What makes a perfect croissant? "A crisp, outer shell that feels hard in your hand and that makes a crunch," explains Kate Reid of Melbourne's cult bakery, Lune Croissanterie. "And big, crispy, elegant flakes. I hate it when you bite into a croissant and you get a shower of tiny powdery crumbs on your lap. She believes it should be airy, not dense. "Our croissants weigh between 65 and 70 grams versus the average croissants, which weigh around 120 grams. We can achieve the same volume, but with more air inside." I think this means I can eat twice as many.
The former Formula 1 aerodynamicist has become one of Australia's most skilled bakers, and risen to notoriety very quickly. Critics like Oliver Strand of the New York Times have described her croissants as the "Holy balance of butter heft and feathery flake may be the finest you will find anywhere in the world." The Noma crew pops in for pastries when they're in town. Nigella Laweson praised the croissants on a recent trip to Australia, remarking to The Australian that "The skill that goes into these is immense."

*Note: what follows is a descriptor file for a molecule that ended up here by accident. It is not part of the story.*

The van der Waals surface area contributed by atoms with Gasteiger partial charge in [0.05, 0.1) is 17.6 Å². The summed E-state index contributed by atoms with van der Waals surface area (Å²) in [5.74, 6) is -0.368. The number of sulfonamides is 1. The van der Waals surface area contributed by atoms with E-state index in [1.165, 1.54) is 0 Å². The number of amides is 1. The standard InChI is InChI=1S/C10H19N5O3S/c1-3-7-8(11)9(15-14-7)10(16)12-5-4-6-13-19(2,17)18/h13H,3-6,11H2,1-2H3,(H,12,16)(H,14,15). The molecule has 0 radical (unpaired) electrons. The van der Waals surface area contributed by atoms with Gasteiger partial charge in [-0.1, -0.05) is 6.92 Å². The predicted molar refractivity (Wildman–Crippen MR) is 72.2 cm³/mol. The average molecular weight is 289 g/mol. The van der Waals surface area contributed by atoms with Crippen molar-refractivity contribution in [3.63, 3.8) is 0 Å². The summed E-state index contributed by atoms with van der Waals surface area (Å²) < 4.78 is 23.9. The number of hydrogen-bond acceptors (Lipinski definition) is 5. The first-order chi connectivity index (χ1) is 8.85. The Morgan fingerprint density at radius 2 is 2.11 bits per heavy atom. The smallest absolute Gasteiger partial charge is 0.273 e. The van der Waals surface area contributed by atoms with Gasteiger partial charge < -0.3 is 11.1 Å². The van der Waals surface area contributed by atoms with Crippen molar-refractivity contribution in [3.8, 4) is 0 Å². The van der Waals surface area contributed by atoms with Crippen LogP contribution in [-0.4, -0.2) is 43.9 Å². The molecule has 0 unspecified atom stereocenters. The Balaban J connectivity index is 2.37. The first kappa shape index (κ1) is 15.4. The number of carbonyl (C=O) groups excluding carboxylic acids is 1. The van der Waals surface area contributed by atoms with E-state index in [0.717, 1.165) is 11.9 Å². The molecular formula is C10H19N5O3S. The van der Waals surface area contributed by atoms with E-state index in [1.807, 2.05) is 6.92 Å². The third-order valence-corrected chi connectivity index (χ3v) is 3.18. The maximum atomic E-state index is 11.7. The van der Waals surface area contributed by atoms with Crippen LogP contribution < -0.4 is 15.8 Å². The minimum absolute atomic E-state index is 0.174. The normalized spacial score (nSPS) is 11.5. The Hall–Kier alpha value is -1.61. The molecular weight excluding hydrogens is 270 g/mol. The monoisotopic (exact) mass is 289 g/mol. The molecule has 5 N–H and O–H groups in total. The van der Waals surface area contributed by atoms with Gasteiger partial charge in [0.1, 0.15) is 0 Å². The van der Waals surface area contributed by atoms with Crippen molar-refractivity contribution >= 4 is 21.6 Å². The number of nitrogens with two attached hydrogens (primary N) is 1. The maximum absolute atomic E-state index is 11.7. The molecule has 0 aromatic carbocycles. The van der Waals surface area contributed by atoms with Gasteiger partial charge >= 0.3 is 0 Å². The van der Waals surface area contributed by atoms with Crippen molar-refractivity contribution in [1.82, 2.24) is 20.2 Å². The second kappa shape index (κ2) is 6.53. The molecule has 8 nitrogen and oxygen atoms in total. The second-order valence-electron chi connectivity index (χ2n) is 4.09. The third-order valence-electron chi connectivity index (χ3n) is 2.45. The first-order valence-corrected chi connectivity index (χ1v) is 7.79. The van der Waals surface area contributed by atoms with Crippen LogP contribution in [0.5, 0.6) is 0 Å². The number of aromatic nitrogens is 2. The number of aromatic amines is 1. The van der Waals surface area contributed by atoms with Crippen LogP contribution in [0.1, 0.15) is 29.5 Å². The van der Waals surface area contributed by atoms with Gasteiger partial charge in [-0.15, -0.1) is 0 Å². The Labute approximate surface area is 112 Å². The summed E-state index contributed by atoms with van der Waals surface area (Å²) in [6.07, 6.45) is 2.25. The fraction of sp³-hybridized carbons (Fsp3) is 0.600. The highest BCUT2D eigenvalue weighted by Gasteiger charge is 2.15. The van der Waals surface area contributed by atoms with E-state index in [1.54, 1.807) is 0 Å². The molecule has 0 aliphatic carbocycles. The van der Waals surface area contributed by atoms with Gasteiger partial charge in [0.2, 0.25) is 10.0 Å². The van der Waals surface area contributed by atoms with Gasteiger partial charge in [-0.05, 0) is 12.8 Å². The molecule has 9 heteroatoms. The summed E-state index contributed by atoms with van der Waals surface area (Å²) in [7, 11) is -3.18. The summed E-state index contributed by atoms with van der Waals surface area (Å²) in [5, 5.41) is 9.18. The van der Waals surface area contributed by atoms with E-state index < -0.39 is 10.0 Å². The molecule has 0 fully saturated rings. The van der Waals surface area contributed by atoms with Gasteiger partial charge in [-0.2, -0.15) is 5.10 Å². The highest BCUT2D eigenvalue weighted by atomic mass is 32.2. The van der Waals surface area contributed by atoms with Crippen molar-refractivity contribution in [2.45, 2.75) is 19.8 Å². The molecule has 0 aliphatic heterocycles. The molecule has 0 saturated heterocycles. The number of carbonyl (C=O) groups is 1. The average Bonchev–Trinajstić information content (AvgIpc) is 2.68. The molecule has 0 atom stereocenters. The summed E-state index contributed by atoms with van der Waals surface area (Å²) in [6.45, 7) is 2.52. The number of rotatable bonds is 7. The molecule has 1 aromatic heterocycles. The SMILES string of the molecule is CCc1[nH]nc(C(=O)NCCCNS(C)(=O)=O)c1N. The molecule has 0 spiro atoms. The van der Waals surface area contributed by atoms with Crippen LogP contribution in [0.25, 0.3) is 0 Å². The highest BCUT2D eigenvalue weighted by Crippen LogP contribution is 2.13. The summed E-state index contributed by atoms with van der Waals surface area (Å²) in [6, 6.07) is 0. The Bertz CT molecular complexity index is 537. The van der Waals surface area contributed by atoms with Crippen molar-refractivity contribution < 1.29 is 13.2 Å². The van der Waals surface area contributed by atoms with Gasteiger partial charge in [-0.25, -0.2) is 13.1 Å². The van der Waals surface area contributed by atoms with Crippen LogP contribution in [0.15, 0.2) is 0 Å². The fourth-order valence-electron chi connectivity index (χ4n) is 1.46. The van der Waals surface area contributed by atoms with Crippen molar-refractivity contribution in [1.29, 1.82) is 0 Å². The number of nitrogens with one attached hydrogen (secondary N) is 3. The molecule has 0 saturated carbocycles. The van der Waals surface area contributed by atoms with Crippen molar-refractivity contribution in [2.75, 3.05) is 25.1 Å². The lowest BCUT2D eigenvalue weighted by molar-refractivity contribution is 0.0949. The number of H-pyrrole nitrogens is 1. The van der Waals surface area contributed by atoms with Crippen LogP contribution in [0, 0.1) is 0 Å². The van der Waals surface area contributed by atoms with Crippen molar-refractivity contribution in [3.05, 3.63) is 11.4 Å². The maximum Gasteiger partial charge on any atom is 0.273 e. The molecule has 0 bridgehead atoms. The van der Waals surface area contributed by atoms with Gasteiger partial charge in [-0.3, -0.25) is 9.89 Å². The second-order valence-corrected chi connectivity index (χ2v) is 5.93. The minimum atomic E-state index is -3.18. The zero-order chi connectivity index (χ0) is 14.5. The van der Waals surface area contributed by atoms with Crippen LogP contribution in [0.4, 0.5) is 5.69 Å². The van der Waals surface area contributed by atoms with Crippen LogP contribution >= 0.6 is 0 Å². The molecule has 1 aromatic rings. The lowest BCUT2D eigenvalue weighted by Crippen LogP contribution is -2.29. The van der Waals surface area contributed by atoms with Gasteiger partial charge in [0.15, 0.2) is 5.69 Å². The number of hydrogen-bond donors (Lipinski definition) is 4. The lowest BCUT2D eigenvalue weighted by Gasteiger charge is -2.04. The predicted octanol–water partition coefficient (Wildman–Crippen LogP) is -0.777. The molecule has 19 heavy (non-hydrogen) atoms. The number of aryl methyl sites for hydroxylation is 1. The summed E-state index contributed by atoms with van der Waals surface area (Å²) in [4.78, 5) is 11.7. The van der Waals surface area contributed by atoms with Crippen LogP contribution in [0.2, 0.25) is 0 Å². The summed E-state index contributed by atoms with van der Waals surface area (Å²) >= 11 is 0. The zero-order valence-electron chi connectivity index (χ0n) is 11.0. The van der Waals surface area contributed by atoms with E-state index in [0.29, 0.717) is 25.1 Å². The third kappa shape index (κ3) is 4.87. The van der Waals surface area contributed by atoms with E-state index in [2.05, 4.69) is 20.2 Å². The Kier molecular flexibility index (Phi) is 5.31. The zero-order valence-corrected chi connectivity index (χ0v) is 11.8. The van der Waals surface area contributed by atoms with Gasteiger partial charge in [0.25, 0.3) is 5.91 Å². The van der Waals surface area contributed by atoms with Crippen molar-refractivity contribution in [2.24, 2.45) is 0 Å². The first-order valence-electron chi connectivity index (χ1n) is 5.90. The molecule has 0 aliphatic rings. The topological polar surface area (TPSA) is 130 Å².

I first met Reid on a plane bound for Europe from Melbourne in 2013. Over several mini bottles of red and foil-wrapped meals together, I quickly learned that the petite girl with infectious enthusiasm sitting next to me was the owner and sole employee of a Melbourne-based wholesale croissant business who clocked an average of 90 hours over a seven-day work week. She was on her way to Paris to visit Du Pain et des Idees, the renowned French patisserie where she had done her apprenticeship.
Fast forward to three years later, and I'm at the Lune storefront to catch up with Reid and her brother Cam, who now runs the bakery with her. The "croissant lab" opened in October 2015 and turns out around 7,000 croissants every week.